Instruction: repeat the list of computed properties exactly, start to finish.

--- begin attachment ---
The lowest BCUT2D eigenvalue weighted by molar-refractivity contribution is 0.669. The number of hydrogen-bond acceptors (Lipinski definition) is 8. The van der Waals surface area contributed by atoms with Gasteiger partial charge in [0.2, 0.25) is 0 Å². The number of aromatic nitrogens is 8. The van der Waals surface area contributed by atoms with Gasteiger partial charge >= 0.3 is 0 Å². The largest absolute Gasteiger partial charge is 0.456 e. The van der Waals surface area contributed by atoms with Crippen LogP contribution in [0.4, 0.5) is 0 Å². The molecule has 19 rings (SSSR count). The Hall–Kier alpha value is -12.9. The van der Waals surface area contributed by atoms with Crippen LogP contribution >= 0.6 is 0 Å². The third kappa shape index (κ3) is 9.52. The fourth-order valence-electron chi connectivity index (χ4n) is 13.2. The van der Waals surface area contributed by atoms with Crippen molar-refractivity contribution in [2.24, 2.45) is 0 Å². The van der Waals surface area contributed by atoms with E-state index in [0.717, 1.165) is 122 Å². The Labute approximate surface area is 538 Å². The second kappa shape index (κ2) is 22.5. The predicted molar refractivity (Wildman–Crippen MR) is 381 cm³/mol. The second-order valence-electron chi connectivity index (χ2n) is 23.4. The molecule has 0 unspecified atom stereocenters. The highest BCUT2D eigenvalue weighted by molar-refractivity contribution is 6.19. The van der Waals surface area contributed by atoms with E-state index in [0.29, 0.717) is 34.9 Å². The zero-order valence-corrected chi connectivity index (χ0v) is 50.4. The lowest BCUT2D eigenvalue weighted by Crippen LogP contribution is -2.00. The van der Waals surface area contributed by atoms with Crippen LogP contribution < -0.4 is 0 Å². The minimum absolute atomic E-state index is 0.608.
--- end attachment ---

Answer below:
The lowest BCUT2D eigenvalue weighted by molar-refractivity contribution is 0.669. The number of hydrogen-bond acceptors (Lipinski definition) is 8. The van der Waals surface area contributed by atoms with Gasteiger partial charge in [0.2, 0.25) is 0 Å². The number of aromatic nitrogens is 8. The van der Waals surface area contributed by atoms with Gasteiger partial charge >= 0.3 is 0 Å². The largest absolute Gasteiger partial charge is 0.456 e. The van der Waals surface area contributed by atoms with Crippen LogP contribution in [0.4, 0.5) is 0 Å². The molecule has 19 rings (SSSR count). The Hall–Kier alpha value is -12.9. The van der Waals surface area contributed by atoms with Crippen LogP contribution >= 0.6 is 0 Å². The third kappa shape index (κ3) is 9.52. The fourth-order valence-electron chi connectivity index (χ4n) is 13.2. The van der Waals surface area contributed by atoms with Crippen molar-refractivity contribution in [2.24, 2.45) is 0 Å². The van der Waals surface area contributed by atoms with E-state index in [0.717, 1.165) is 122 Å². The Labute approximate surface area is 538 Å². The second kappa shape index (κ2) is 22.5. The predicted molar refractivity (Wildman–Crippen MR) is 381 cm³/mol. The second-order valence-electron chi connectivity index (χ2n) is 23.4. The molecule has 0 unspecified atom stereocenters. The highest BCUT2D eigenvalue weighted by molar-refractivity contribution is 6.19. The van der Waals surface area contributed by atoms with E-state index in [0.29, 0.717) is 34.9 Å². The zero-order valence-corrected chi connectivity index (χ0v) is 50.4. The lowest BCUT2D eigenvalue weighted by Crippen LogP contribution is -2.00. The van der Waals surface area contributed by atoms with Crippen LogP contribution < -0.4 is 0 Å². The minimum absolute atomic E-state index is 0.608.